This study was designed to evaluate the sensitivity of changes in myocardial carbon dioxide and oxygen tensions as indicators of regional myocardial ischemia and also to determine to what extent these changes can be related to changes in intramyocardial ST segment voltage. Changes in ST segment voltage recorded in unipolar epicardial electrodes proved to be a less sensitive indicator of underlying myocardial ischemia than were changes in ST segment voltage recorded in unipolar intramyocardial electrodes. In 9 dogs, regional ischemia was produced by placing a variable constrictor on the left circumlex coronary artery; circumflex flow was monitored. Myocardial carbon dioxide and oxygen tensions were measured using a mass spectrometer. Unipolar electrograms were recorded using a multicontact plunge electrode. With progressive degrees of proximal stenosis, ranging from a critical stenosis, which is associated with a decrease in mean flow of less than 15%, to a severe stenosis associated with an 80% decrease, ST voltage increased 21 mv and carbon dioxide tension increased 84 mm Hg, but oxygen tension decreased only 7 mm Hg. The study suggests that increases in intramyocardial ST segment voltage, an index of myocardial ischemia, are associated with parallel increases in myocardial carbon dioxide tension, each providing a more sensitive quantitative correlate of regional myocardial ischemia than do decreases in oxygen tension. The local accumulation of carbon dioxide may be an important pathophysiological mechanisms in myocardial ischemia.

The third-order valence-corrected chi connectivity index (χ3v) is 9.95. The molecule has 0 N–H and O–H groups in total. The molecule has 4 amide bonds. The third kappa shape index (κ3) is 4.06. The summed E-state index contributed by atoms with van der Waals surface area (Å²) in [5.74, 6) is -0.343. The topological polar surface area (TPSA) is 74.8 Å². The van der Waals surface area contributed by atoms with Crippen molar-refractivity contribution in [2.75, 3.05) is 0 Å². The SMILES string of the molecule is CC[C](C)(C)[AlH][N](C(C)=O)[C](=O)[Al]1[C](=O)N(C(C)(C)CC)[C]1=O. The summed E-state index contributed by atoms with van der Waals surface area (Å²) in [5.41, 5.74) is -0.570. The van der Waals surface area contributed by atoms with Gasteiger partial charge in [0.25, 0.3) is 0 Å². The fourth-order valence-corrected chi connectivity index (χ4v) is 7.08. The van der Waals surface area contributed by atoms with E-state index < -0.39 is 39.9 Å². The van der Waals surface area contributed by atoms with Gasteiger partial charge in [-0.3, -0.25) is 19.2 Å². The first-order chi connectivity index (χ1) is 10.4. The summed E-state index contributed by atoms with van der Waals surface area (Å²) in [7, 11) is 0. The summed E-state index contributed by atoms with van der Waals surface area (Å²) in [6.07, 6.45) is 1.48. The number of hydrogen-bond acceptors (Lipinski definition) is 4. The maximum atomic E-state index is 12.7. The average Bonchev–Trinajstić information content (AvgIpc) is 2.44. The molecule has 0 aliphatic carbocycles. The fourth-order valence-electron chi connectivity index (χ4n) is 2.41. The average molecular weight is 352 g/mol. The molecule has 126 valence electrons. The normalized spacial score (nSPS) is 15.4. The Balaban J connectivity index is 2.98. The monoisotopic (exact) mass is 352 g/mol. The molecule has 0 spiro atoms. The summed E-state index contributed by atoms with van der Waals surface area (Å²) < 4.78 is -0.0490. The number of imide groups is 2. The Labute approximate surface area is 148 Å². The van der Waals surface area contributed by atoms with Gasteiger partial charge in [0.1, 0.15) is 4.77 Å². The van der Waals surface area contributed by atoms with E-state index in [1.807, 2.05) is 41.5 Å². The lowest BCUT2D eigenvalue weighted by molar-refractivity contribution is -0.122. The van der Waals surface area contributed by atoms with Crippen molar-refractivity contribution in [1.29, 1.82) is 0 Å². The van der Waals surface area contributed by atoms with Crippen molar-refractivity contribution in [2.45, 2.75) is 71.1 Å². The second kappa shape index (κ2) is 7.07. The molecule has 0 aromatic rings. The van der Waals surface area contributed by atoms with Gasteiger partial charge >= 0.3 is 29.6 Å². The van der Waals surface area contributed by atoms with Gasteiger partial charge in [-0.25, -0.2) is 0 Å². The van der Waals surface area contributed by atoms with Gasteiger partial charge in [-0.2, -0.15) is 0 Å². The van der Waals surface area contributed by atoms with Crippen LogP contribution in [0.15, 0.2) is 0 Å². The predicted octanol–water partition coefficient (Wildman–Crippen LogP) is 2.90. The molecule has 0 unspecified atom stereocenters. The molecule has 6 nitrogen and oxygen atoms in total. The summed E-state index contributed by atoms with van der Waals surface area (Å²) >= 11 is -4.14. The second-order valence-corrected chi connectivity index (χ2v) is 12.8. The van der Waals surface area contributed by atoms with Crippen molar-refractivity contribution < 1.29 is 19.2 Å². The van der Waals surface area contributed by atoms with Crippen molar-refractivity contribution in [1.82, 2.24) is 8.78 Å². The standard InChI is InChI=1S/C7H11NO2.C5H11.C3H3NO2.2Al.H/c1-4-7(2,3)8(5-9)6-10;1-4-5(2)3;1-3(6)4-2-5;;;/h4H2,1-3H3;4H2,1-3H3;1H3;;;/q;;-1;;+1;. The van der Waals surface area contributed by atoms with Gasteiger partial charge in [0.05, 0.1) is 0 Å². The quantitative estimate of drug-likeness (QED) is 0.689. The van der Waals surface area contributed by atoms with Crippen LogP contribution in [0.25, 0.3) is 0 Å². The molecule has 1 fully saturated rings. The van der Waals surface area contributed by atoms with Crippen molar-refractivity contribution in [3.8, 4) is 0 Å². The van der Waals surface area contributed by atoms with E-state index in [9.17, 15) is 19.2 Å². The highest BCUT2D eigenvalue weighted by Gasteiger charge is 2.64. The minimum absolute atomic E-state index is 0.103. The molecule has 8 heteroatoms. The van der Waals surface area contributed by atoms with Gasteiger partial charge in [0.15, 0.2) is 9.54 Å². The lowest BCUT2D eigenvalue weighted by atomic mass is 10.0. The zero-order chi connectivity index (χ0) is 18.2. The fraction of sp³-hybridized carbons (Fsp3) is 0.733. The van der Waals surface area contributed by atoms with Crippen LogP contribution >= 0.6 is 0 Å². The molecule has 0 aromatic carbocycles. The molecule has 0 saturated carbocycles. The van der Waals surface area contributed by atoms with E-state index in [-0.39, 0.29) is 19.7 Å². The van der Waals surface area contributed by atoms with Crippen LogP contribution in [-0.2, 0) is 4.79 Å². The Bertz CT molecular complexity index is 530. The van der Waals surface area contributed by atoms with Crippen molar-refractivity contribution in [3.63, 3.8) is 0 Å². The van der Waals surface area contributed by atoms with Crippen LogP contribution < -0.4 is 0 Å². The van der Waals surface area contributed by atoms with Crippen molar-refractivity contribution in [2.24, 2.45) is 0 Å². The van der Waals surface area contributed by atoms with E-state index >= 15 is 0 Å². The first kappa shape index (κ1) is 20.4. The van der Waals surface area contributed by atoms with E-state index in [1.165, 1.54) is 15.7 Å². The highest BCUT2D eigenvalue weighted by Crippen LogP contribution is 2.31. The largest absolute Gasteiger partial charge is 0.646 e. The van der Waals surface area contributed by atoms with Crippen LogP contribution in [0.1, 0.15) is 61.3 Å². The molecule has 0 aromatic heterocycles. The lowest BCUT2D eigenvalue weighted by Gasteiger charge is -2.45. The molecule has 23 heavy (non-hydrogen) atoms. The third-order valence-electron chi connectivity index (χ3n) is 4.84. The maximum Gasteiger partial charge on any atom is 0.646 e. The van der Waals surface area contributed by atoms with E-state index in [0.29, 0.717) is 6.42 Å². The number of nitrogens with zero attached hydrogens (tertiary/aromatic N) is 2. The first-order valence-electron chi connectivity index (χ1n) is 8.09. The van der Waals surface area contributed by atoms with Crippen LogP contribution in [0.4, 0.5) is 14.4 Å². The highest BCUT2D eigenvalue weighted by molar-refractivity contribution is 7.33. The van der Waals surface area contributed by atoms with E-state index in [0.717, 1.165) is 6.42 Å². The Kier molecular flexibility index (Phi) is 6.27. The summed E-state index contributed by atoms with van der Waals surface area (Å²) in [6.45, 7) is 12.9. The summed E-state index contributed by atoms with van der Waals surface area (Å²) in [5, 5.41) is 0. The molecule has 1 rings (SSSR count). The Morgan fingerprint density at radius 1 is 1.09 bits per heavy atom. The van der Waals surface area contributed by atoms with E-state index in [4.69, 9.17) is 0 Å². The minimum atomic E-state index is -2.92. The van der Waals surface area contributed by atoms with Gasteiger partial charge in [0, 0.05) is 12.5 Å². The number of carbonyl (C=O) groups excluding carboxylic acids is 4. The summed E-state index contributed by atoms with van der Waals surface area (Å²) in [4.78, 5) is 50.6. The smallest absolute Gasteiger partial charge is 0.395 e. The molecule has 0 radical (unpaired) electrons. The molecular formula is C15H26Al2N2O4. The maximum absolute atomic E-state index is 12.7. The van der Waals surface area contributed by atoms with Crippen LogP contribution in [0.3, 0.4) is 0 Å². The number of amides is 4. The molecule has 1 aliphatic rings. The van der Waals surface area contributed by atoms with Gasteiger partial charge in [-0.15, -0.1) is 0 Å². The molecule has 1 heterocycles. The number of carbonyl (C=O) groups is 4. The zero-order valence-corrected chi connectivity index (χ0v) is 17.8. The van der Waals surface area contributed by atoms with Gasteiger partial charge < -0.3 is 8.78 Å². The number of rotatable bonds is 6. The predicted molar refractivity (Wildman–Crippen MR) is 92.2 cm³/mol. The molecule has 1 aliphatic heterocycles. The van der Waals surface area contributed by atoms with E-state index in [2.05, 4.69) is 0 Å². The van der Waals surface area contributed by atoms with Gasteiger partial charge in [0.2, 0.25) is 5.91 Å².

ASJC Scopus subject areas
- Cardiology and Cardiovascular Medicine